I had a sum of money held in an account at the Bank of America. My problem was how to get this money back to Australia quickly and cost-effectively. Due to the said bank instituting some very strict regulations (or maybe it just hasn’t moved into the 21st century) and a very modest weekly withdrawal limit, my options were limited. I thought simply closing the account might be the easiest way if they’d wire the balance of my account to my nominated bank. But alas, I cannot close the account remotely (via phone, letter or fax) unless the balance of the account is zero. I have a cheque book which is exempt from the withdrawal limit, but it takes nearly a month for an international cheque to clear these days and my local Australian bank suggested I find an alternative means of getting my money home. The Bank of America’s online banking system allows transfers only to accounts held with other US banks, and even then only to accounts that are held in your name. I could have used my cheque (or check, if you want to use the American spelling) card, but the withdrawal limit meant I’d have to transfer my cash in installments, with each transaction incurring foreign exchange charges as well as any other charges the banks wanted to tack on. So, I started investigating alternative methods.
One option was to use PayPal. This solution is quite attractive, because the fees are quite competitive, and I can hook up both my US and Australian bank accounts to a single PayPal account. By setting up my PayPal account to directly debit the funds from my US account, and then to credit my Australian account, I could get my cash home fairly cheaply. Direct debits, like cheques, seem to be exempt from the withdrawal limit. The costs in using PayPal are incurred in the conversion from US dollars to Australian dollars. There are no fees, per se, for withdrawing money from your PayPal account, as long as you withdraw above a certain threshold amount. Furthermore, there are no withdrawal limits once you’ve verified your identity.
I looked into using traditional telegraphic transfer companies such as Western Union, but that was a no go since there was no way to transfer my funds from the Bank of America to the wire service.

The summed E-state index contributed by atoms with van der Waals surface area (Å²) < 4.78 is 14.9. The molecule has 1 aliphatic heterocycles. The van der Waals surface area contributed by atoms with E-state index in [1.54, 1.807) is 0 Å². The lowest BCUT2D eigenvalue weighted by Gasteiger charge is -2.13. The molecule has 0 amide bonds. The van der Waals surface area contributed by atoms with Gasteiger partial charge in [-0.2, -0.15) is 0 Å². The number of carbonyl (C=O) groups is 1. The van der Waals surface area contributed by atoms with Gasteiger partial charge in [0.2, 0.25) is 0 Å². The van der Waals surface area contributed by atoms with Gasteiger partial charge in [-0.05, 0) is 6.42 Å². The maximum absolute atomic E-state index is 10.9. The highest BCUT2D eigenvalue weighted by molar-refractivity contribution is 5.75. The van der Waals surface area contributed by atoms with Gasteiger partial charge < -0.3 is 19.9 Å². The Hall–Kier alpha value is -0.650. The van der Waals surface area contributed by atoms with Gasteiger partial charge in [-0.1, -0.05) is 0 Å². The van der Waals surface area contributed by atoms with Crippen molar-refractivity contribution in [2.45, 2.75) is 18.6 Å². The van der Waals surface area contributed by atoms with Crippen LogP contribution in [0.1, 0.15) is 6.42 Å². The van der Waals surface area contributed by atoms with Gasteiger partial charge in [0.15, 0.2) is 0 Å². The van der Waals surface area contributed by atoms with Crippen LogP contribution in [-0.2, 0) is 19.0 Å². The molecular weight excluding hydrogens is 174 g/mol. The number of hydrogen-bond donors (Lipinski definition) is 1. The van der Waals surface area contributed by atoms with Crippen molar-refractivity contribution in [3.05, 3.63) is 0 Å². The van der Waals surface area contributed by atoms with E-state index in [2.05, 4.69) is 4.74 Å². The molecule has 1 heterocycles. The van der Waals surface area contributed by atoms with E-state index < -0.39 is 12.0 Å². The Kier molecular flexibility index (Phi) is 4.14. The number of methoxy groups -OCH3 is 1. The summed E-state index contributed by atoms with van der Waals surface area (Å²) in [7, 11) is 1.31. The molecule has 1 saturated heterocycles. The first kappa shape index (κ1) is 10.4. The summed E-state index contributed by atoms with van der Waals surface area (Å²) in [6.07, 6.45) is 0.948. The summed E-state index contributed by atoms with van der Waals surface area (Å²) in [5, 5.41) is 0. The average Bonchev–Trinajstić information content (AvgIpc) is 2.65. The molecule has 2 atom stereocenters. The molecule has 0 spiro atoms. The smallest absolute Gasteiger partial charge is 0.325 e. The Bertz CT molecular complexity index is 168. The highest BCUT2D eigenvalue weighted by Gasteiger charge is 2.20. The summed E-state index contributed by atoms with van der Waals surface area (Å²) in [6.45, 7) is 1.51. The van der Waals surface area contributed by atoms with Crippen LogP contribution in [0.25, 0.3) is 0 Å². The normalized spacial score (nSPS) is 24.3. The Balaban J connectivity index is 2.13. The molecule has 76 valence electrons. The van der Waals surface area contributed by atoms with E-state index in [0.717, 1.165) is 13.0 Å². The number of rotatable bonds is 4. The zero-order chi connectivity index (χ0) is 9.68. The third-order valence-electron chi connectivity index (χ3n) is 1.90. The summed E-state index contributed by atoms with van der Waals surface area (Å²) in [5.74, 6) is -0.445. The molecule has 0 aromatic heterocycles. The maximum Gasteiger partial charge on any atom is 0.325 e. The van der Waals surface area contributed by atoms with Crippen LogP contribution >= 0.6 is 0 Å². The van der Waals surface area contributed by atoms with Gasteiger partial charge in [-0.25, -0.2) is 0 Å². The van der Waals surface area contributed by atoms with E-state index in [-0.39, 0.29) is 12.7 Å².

Moneybookers was another potential option, but again, I could not get my funds from the Bank of America to Moneybookers, because Moneybookers’ Bank Account is held in Frankfurt. Besides which, due to the restriction that I must own any account I’m transferring money to via SWIFT or whatever, Moneybookers turned out not to be a viable alternative.
I also came upon OzForex, who are an online foreign exchange service. You open an account with them, and you can buy and sell almost any currency through them. I needed to sell US dollars and buy Aussie. I told them I needed a US account into which I could deposit my money, and it turned out they had one (at this point I wasn’t aware of the Bank of America transfer restrictions; in fact, I’d called up Bank of America to confirm that I could transfer money to someone else’s account held at another US bank and they said it wouldn’t be a problem!). Of course, it turned out I couldn’t transfer money to their US account because I didn’t own that account. But, I thought, what if I could transfer money to their account via PayPal, thereby taking advantage of OzForex’s excellent rates and low fees, and avoiding any PayPal fees? Unfortunately, anti-money laundering regulations prevent OzForex from accepting deposits from a PayPal account, since PayPal is essentially acting as a third party. Nevertheless, I found OzForex’s customer support to be absolutely fantastic. They were on top of everything, and tried to ensure that everything was progressing smoothly. When you trade currency through OzForex, you’re more or less exposed to spot market rates, meaning OzForex’s rates are more volatile than the rates you get at banks, who generally leave their rates unchanged for hours at a time. This means it’s possible that at any given moment, you might be better off converting your money through a bank. But the thing is, with OzForex you can credit your account, and then have the conversion take place at a time of your choosing. You can even make a limit order, which means you instruct OzForex to buy or sell one currency for another at a target rate that is better than the current spot rate. This allows you to beat the banks on most occasions. Their testimonials page makes for interesting reading. If ever I have a need to transfer money internationally in the future, I’ll be sure to remember OzForex.
In the end, the pure PayPal solution won out. A bit more expensive than if I’d been able to use OzForex, but cheaper and much faster than transferring the money via cheque or ATM withdrawal.